Among chronic viral diseases, the reported rates of perinatal Hepatitis C transmission is consistently higher among HEU than in the general population of HU infants (2.5-fold), likely due to increased maternal viremia and viral shedding (51). However, there is no evidence of increased perinatal hepatitis B virus (HBV) transmission (38), potentially due to increasing use of antiretroviral regimens with specific activity against HBV during pregnancy (tenofovir and emtricitabine). Finally, among latent infections, HIV-infected women have a much higher rate of transmission of cytomegalovirus (CMV), with a reported prevalence of congenital CMV of 1.5–7% among HEU infants, compared to only 1% among HU infants (39, 52, 53). The role of Epstein–Barr virus (EBV) infections in the morbidity and mortality of HEU infants is less clear. While primary EBV infection has been shown to occur early in HEU infants (mean time to primary infection 11 months) (40), there have been no studies comparing EBV acquisition and pathogenesis between HEU and HU infants. Effector CD4 T cells are important for the control of these chronic viral pathogens that infect cells for at least part of their life cycle and could be a factor in increased susceptibility to and symptoms associated with congenital herpes virus infections, such as CMV (54).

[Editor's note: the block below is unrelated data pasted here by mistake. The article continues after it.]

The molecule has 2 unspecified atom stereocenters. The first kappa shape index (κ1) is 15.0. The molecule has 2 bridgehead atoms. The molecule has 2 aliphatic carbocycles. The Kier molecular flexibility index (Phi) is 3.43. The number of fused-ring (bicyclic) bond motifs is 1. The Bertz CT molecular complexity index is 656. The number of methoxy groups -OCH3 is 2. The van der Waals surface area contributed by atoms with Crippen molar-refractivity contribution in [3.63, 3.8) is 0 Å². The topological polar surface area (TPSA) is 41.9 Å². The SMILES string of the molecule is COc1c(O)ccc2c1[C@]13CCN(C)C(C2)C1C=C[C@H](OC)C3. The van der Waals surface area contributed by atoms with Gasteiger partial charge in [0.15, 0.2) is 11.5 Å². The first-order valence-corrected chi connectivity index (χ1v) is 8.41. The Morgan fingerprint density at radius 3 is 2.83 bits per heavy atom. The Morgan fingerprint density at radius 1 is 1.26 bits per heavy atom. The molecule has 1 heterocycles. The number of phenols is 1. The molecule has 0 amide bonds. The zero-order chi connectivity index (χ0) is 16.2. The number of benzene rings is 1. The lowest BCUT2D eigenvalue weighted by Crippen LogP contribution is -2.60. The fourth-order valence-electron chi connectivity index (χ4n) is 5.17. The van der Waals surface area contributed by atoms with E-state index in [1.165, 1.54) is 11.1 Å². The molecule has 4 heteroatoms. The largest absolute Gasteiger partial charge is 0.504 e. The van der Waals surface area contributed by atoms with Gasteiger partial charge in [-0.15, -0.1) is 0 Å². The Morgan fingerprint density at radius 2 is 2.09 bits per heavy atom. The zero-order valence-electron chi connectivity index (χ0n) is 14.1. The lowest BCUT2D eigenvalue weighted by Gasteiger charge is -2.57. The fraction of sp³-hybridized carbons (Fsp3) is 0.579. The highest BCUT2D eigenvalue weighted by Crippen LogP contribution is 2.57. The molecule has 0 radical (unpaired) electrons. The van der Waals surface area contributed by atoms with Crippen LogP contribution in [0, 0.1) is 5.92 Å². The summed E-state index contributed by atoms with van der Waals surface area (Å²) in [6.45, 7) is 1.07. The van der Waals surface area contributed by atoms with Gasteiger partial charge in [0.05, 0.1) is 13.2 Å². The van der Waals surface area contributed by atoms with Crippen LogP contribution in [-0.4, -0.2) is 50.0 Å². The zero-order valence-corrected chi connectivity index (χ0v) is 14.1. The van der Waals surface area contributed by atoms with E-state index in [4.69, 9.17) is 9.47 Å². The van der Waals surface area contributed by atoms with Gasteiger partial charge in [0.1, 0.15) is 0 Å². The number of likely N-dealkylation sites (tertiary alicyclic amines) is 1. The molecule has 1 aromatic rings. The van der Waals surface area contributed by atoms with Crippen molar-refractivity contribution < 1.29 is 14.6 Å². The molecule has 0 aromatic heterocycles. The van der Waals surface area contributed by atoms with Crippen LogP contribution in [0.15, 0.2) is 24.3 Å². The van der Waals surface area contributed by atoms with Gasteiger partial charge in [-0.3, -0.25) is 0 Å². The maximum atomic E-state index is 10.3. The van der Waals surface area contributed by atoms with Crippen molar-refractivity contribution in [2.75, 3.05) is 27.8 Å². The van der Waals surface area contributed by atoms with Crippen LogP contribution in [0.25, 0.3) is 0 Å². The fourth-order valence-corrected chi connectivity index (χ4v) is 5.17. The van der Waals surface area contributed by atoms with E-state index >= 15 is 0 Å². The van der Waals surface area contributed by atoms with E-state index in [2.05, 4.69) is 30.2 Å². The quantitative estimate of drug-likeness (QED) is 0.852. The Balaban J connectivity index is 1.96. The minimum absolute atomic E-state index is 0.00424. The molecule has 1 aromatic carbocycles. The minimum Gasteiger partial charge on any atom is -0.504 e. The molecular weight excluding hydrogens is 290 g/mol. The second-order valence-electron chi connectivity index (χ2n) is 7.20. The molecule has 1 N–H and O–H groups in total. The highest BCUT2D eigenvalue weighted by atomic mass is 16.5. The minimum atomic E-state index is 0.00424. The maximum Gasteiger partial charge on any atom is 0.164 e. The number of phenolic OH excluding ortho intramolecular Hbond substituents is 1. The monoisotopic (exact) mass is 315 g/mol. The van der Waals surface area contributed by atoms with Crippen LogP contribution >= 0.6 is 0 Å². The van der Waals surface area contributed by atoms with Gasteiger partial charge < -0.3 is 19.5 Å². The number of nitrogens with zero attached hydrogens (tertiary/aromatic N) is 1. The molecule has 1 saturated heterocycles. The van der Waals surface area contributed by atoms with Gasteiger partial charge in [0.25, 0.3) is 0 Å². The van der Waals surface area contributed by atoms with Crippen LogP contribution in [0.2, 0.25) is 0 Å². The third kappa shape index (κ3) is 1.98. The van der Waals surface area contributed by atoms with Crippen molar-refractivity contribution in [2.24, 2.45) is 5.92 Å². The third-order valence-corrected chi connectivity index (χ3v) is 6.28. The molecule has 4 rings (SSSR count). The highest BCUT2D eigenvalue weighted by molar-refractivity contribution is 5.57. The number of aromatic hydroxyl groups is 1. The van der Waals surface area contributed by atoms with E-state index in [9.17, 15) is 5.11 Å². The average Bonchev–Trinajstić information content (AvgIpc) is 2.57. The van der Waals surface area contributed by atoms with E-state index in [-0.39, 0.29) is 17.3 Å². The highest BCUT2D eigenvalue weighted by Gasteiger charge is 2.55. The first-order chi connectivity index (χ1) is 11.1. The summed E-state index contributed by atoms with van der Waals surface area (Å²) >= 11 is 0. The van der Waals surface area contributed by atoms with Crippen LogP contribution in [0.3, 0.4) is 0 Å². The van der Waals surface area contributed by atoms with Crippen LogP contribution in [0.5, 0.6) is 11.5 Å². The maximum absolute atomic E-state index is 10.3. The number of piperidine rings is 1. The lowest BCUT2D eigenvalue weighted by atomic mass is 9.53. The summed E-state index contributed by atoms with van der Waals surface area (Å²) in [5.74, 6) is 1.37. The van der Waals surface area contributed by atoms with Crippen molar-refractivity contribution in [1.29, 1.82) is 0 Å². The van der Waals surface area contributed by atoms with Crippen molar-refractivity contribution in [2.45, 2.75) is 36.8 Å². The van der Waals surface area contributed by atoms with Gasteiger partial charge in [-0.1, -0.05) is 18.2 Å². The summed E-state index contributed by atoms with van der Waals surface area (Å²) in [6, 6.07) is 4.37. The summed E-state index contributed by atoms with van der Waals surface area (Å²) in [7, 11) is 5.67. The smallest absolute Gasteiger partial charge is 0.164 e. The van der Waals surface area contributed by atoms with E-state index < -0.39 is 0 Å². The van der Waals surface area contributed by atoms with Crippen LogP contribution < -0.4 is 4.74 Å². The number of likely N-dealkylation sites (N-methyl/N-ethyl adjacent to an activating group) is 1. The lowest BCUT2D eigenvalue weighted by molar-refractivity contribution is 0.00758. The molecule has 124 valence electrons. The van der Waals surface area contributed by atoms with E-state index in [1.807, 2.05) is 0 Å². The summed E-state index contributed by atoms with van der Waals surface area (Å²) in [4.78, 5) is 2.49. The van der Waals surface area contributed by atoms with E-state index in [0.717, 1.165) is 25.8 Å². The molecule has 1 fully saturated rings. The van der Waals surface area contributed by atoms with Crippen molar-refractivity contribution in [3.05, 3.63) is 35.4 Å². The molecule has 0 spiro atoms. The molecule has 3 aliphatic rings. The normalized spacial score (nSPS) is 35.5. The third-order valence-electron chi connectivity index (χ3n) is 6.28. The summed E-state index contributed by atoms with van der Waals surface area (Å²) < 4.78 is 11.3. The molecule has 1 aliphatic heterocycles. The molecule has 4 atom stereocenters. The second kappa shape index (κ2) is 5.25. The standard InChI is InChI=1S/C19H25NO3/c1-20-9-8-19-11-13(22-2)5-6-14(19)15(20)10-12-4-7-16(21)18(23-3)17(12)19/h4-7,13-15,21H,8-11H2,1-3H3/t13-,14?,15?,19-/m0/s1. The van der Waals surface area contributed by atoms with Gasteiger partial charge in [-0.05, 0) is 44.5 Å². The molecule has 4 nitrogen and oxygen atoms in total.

Part II: Immune Alterations among HEU Children
Adaptive Immune Responses
The initial reports of PJP pneumonia – typically an opportunistic pathogen in individuals with defects in CMI – among HEU infants first prompted investigation into the T cell response of HEU infants. In five of the above cases of PJP where CD4 T cell number was assessed, three reported transient decreases in absolute CD4 T cell number with full recovery, one with persistently low CD4 count, and one case with normal CD4 count (31, 32). In one case, lymphocyte proliferation was assessed and was found normal (31).